The officials decided to make it much more clear and direct. It’s true, there will be some in the strident and vocal minority who will complain about the lack of an option to stay in Standard Time year-round, but it would appear that there are even fewer of them in Canada than there are in the U.S.
And there aren’t many here.
The people coming up with that language were probably informed by a survey done early in 2020 showing that 91 percent of those surveyed by the government wanted to stick to the summer time year-round. Why go to the hassle of two questions when you know that one of the options doesn’t even have the support of 10 percent of the electorate?
So, we know that nearly everyone in Alberta likes the idea of year-round Daylight Saving Time, but when it comes time to vote, individual voters may have some concerns, and want to know all of what’s involved. I’ll break it down here as clearly as possible.
Reasons to Vote Yes for permanent Daylight Saving Time
Survey after survey has confirmed that people hate changing the clocks, and that’s been true forever.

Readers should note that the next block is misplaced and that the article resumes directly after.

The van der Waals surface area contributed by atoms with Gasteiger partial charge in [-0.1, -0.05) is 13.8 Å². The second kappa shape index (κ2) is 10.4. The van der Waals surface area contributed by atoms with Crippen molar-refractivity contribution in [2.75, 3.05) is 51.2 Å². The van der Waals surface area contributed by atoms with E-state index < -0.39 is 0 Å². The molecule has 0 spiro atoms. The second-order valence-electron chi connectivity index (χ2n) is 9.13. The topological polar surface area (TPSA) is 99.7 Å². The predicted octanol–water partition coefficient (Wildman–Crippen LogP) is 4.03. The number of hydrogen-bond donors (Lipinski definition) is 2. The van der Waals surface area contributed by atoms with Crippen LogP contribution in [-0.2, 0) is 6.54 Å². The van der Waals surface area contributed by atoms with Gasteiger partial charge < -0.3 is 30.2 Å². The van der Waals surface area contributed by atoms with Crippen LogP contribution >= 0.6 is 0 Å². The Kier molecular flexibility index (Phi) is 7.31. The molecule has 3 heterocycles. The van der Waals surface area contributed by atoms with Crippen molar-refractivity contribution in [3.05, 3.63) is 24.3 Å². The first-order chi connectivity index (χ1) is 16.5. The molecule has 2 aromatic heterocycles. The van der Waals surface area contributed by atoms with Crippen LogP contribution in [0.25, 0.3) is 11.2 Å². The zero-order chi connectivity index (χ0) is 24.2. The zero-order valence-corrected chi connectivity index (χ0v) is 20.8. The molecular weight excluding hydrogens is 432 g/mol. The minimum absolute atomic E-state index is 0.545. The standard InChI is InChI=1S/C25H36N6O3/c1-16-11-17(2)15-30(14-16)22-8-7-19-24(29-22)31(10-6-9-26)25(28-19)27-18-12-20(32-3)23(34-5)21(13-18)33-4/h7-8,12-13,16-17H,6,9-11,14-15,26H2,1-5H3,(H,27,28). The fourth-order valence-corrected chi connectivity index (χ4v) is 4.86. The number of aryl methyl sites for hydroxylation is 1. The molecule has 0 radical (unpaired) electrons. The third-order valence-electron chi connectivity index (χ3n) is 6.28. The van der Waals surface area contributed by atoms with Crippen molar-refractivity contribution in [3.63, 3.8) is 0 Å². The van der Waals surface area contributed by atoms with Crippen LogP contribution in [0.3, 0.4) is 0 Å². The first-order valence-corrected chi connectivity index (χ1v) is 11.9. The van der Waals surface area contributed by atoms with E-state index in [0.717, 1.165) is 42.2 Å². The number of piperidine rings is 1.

The thing that’s changed in recent years is a raft of research showing that it’s not just unpopular, it’s deadly. I’ve written about this a lot, and if you want to do your own research, you can do that here.
So, if it is actually deadly, and if the legislatures in the provinces and the states know that, why hasn’t it changed? The answer is that while legislatures are made up of “leaders” there is often a hesitancy to get too far out in front on any issue. A lot of stuff gets debated, and sometimes even passed, but so far all the votes have been to change only if some number of other nearby states/provinces also move.